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      A GUIDE TO WHAT PEOPLE LEAVE UNSAID by Barbara Biddison

      b29We would have been in final dress rehearsals for ALMOST, MAINE now. So, I'm thinking about the play and about the playwright, John Cariani. He includes notes of all sorts with the script--on punctuation, on place, on the northern lights, on the people, on cast size and ages. He obviously thinks a lot about this sort of thing. Here is one I think we could use in our everyday life. In the script, sometimes you see dialogue in brackets. [like this] The character does not say these words. It is a guide to what the character leaves unsaid.

      When I am in conversation with someone and feel like saying, "I don't know what this means," then I would like a guide to what is left unsaid. Is the speaker being sarcastic? Friendly? Angry? Funny? Or just offering information? Actually that is what emojis are for, a smile ? means "just joking." I guess that's why there are so many emojis for written communication.

      An example from the play:

      Ginette. And the stars are just [awesome]---...! She doesn't say the word "awesome" but it tells the actor how to say "and the stars are just." The part that the speaker doesn't say is known as nonverbal communication. We do this all the time in real life. But we are seldom "taught" how to do this, so sometimes our nonverbal message doesn't match the verbal one, and the listener is left to puzzle over the message. Just as you are sometimes left to puzzle over an email message.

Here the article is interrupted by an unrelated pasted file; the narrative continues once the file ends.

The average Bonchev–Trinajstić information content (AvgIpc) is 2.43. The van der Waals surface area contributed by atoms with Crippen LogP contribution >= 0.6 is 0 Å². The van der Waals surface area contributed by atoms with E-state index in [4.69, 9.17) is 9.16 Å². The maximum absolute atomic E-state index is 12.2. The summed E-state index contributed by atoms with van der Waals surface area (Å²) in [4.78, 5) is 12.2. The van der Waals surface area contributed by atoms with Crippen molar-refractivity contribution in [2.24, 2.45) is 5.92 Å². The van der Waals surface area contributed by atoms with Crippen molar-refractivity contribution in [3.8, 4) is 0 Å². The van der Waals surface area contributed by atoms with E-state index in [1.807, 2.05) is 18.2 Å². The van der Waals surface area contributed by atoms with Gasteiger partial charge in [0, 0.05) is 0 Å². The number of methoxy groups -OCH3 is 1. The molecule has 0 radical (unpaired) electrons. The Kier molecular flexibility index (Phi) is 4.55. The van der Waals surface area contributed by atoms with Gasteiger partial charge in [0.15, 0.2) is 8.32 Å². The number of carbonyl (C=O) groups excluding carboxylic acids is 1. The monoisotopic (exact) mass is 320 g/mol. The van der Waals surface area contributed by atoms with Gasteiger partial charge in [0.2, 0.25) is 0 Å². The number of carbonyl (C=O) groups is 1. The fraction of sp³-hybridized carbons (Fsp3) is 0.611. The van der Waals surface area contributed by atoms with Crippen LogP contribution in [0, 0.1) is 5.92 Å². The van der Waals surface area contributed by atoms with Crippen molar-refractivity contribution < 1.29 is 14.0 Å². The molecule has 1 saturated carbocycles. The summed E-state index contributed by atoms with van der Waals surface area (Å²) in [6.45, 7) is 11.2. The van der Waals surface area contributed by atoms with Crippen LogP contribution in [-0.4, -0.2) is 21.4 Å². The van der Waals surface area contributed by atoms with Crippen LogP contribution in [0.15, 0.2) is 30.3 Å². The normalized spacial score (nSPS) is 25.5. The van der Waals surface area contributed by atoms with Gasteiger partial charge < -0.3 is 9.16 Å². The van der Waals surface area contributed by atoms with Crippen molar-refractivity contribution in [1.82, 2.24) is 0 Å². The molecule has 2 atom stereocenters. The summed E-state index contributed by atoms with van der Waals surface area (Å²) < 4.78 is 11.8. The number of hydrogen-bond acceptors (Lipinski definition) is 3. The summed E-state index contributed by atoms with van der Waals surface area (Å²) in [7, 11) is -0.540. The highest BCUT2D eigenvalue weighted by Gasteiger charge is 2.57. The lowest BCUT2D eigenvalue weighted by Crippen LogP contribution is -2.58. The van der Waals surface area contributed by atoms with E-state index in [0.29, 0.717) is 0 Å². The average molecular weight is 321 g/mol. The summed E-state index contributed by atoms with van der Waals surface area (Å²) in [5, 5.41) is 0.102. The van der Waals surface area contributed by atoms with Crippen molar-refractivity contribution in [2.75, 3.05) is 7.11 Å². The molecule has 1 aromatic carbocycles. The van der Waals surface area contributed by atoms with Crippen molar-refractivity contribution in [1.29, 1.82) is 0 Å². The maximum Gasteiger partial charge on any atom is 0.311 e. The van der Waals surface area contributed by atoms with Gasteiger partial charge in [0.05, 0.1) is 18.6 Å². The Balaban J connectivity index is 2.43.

We need Mr. Cariani to provide a guide for our sometimes misunderstood communication.. If all the world's a stage, then listen to him," Please don't completely dismiss the stage directions. Many are actions--actions that are of equal importance to what is spoken."

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